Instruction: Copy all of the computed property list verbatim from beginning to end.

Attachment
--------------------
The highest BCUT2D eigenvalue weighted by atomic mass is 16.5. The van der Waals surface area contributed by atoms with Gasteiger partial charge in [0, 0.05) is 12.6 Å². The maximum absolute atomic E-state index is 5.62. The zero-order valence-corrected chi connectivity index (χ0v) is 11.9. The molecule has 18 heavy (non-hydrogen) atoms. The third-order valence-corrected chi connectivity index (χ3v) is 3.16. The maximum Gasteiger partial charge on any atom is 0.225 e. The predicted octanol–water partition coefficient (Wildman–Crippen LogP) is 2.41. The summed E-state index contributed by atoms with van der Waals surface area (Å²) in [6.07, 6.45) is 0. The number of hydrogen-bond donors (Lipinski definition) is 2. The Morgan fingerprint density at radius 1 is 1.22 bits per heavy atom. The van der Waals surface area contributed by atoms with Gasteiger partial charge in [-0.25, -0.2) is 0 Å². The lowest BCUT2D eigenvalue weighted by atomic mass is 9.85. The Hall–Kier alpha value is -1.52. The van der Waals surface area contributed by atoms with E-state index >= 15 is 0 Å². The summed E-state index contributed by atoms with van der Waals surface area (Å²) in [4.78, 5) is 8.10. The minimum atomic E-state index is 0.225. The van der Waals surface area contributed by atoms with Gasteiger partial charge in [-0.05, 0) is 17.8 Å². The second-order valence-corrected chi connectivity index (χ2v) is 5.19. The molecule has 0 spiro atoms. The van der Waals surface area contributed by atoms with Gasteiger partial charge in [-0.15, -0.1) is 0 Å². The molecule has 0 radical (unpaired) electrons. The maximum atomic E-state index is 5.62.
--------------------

The highest BCUT2D eigenvalue weighted by atomic mass is 16.5. The van der Waals surface area contributed by atoms with Gasteiger partial charge in [0, 0.05) is 12.6 Å². The maximum absolute atomic E-state index is 5.62. The zero-order valence-corrected chi connectivity index (χ0v) is 11.9. The molecule has 18 heavy (non-hydrogen) atoms. The third-order valence-corrected chi connectivity index (χ3v) is 3.16. The maximum Gasteiger partial charge on any atom is 0.225 e. The predicted octanol–water partition coefficient (Wildman–Crippen LogP) is 2.41. The summed E-state index contributed by atoms with van der Waals surface area (Å²) in [6.07, 6.45) is 0. The number of hydrogen-bond donors (Lipinski definition) is 2. The Morgan fingerprint density at radius 1 is 1.22 bits per heavy atom. The van der Waals surface area contributed by atoms with Gasteiger partial charge in [-0.25, -0.2) is 0 Å². The lowest BCUT2D eigenvalue weighted by atomic mass is 9.85. The Hall–Kier alpha value is -1.52. The van der Waals surface area contributed by atoms with E-state index >= 15 is 0 Å². The summed E-state index contributed by atoms with van der Waals surface area (Å²) in [4.78, 5) is 8.10. The minimum atomic E-state index is 0.225. The van der Waals surface area contributed by atoms with Gasteiger partial charge in [-0.05, 0) is 17.8 Å². The second-order valence-corrected chi connectivity index (χ2v) is 5.19. The molecule has 0 spiro atoms. The van der Waals surface area contributed by atoms with Gasteiger partial charge in [-0.15, -0.1) is 0 Å². The molecule has 0 radical (unpaired) electrons. The maximum atomic E-state index is 5.62.